I finally got started on an outdoor project this week too. Check out my very bare and exceedingly lonely garden swing.
I’m working steadily on both projects at the same time. The crocheted swing seat is making progress in the mornings as that is a good time to work outside with it, and the Clover HItch Tee is growing every evening while I indulge in a little binge television. Right now I’m watching the series Fargo on DVD. Wow! What a good production. A little dark (OK, really dark at times…), but still excellent. And the way those people talk? I’m Swedish-American, and the social norms and speech of the Fargo characters is the language of my childhood. By the time these projects are done and I’m finished with Fargo I’ll be in my swing in the garden and talking in the language I used to hear while sitting in my Grandmother’s kitchen learning how to crochet. The circle is unbroken after all. How cool is that?
I just finished reading my first “Bee” book, A Sting in the Tale by Dave Goulson. This book was a quick friendly read about bumblebee biology, ecology, and the efforts to build habitat in the United Kingdom that will support and grow wild bumblebee populations. One of the techniques that the researchers in the book utilized to detect bumblebees was to have observers sit in their garden (or some other location) for 20 minutes to tally the number of bees they saw.
I’ve been a little sad over the absence of a strawberry crop this year, and I thought that it was due to a lack of bees. As I read the book, however, I realized that many of the bees that I have seen in the past were actually bumblebees. I plant a lot of flowers that should be attracting bees, too. Late yesterday afternoon I headed out to the garden for 20 minutes with my camera to see what was actually going on out there.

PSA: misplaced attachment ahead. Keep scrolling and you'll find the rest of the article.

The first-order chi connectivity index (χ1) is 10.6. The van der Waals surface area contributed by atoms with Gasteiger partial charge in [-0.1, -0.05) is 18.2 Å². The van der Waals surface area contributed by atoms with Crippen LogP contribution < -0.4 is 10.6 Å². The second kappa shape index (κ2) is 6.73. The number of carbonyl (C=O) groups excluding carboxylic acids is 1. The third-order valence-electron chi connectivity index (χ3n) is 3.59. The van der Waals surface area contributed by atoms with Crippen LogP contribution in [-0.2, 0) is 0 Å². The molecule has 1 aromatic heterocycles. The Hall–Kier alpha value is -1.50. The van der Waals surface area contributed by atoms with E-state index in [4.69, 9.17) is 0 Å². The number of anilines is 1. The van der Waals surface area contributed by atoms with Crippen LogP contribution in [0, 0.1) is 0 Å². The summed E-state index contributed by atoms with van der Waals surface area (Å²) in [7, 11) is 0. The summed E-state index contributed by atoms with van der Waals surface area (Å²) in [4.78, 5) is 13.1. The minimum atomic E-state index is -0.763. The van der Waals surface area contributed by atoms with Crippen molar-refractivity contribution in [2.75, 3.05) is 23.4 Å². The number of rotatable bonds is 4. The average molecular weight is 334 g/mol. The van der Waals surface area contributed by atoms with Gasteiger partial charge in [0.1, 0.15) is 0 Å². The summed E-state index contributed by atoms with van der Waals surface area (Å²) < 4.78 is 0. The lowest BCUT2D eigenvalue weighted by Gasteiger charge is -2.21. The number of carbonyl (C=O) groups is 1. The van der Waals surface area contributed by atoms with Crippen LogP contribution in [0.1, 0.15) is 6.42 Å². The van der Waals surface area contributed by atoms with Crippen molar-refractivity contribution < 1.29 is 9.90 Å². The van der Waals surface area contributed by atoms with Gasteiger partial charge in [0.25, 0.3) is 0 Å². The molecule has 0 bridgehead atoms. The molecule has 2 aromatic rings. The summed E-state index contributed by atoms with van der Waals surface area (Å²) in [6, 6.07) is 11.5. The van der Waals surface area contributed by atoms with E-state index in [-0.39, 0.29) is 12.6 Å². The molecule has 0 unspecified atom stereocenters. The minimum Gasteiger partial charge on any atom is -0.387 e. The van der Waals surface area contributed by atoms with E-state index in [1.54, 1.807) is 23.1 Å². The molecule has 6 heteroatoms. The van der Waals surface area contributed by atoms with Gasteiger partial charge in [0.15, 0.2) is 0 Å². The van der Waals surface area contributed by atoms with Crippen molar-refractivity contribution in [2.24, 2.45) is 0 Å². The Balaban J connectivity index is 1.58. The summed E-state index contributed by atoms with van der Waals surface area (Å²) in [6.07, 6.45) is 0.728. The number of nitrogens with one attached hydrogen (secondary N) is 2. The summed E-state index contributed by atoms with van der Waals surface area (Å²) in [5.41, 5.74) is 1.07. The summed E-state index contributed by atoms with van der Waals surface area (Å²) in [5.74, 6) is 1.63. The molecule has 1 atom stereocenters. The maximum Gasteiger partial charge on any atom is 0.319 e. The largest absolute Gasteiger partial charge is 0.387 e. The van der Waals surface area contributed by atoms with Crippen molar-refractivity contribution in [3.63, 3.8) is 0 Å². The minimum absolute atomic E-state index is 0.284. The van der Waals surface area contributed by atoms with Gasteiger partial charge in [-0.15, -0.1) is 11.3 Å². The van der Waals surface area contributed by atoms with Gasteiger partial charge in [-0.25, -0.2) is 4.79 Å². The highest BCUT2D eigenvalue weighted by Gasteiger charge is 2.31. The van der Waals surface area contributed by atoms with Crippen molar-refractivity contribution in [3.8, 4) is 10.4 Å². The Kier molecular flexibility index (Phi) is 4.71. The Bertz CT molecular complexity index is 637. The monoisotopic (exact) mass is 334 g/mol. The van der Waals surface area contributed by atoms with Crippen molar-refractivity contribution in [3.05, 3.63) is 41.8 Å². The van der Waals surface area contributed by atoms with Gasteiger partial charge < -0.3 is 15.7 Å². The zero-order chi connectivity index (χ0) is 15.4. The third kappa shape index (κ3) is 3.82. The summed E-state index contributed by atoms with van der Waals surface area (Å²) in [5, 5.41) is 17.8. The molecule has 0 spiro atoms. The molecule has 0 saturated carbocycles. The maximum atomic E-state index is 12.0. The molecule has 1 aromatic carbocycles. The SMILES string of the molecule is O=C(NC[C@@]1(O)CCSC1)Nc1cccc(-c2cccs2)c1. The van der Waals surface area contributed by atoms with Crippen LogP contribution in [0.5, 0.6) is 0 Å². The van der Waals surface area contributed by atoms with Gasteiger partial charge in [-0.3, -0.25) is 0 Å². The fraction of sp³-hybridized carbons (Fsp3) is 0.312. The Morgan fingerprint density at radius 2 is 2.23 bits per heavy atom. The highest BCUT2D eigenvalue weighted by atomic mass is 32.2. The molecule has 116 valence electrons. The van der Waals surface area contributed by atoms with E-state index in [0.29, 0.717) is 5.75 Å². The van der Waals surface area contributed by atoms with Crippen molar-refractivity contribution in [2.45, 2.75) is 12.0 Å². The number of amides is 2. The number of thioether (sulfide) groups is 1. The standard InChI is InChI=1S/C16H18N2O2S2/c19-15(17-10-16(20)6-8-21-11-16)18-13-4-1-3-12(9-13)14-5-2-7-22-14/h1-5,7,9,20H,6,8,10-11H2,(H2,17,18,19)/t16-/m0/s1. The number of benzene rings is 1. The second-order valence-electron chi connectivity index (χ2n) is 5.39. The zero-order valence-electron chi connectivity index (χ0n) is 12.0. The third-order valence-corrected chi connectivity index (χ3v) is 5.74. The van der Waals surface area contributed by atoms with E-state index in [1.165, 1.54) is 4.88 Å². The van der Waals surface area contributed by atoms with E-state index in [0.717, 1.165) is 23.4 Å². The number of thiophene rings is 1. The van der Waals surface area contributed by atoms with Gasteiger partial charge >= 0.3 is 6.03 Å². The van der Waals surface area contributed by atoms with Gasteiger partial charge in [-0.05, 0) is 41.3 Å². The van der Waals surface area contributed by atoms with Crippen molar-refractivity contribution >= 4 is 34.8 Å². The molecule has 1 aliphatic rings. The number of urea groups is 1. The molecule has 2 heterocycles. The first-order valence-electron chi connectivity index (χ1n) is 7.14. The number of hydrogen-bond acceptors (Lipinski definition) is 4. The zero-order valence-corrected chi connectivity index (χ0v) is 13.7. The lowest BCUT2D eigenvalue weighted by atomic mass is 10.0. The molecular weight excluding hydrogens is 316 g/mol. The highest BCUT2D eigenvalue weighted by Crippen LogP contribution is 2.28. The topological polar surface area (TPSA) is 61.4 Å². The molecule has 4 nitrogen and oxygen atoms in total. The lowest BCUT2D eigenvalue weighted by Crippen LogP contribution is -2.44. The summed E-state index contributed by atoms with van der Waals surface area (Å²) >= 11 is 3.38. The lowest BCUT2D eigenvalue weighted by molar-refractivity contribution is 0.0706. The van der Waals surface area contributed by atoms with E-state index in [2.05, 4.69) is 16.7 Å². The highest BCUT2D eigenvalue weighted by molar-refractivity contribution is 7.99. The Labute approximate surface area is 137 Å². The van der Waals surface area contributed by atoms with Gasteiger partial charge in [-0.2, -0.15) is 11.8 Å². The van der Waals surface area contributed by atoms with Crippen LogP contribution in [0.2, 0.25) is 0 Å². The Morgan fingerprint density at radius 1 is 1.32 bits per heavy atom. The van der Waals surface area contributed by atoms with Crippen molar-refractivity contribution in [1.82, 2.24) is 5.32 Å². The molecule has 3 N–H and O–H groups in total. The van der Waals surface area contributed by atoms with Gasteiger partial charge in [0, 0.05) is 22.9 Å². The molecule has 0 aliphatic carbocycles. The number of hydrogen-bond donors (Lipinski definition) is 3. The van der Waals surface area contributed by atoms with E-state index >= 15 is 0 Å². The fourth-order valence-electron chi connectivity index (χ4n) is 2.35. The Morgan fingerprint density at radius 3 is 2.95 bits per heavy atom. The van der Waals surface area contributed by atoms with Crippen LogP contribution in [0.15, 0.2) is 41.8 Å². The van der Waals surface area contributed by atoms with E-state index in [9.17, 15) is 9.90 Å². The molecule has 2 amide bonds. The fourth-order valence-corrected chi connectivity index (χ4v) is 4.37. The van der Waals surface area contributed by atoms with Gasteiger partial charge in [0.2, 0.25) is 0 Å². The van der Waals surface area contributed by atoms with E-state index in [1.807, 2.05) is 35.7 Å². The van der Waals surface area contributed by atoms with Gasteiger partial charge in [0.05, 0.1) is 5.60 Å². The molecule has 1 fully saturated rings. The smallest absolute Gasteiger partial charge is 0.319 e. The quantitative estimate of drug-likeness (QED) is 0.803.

A little search of the internet led me to believe that this is a Bobmus huntii bee. The bees were really targeting purple flowers yesterday afternoon. I saw them on the lavender, this catmint plant, and on the pincushion flowers. I don’t know why my strawberry plants were a flop this year, but maybe is was due to a very wet and cold spring that made it hard for bees to get to them. I learned that bumblebees struggle in those conditions as they need to maintain enough heat to work their flight muscles. Who knew?!
As I was sitting out with the bees and the flowers I realized that while I have a lot of plantings that attract wildlife, I have actually made my yard and garden into a habitat for cats. Check out what I’ve done for them.
Squirrels use the yard constantly and provide the cats with some quality exercise as they chase them, but I no longer put out food for squirrels. They have been raiding a neighbor’s trash and burying stuff in my planters, so they get little else from me. I used to have a bird feeder and nesting boxes in the yard, and I really liked the birdsong and the activity was hours of entertainment for the cats (who really never managed to catch anything, but they loved to try!). I discovered that the birds also attracted other cats (AKA enemy cats!!) so I had to stop putting out food. Even an invisible fence will not keep a cat in the yard who chasing out an invader!
Now my cats think they are dogs. They make me get up in the morning to let them out, mill around the door carrying on as soon as I come home, and are happy to go in and out all day through a cat door. They come running in from the yard when I shake the kitty treat bag, and stay in all night (asleep!) like good boys. I can do cat-free crafting activities during the day (like warping my loom) while they happily doze outside dreaming of bugs and garter snakes. By making the yard an appealing habitat for my kitties they stay put and are safe outside.
Crazy cat-gardening lady, huh! Some of my friends think it is strange to let my animals tunnel thought plantings, but they are just a part of my overall scheme. After reading Dave Goulson’s book I also realized that this isn’t just a backyard; it is also important habitat for wildlife in the city. I will be putting in more plants with an eye to supporting bumblebees (who evidently are critical to the pollination of strawberries and tomato plants!). Later this summer my butterfly plants should get going and there will be hummingbirds and butterflies for kitty entertainment. Everyone wins!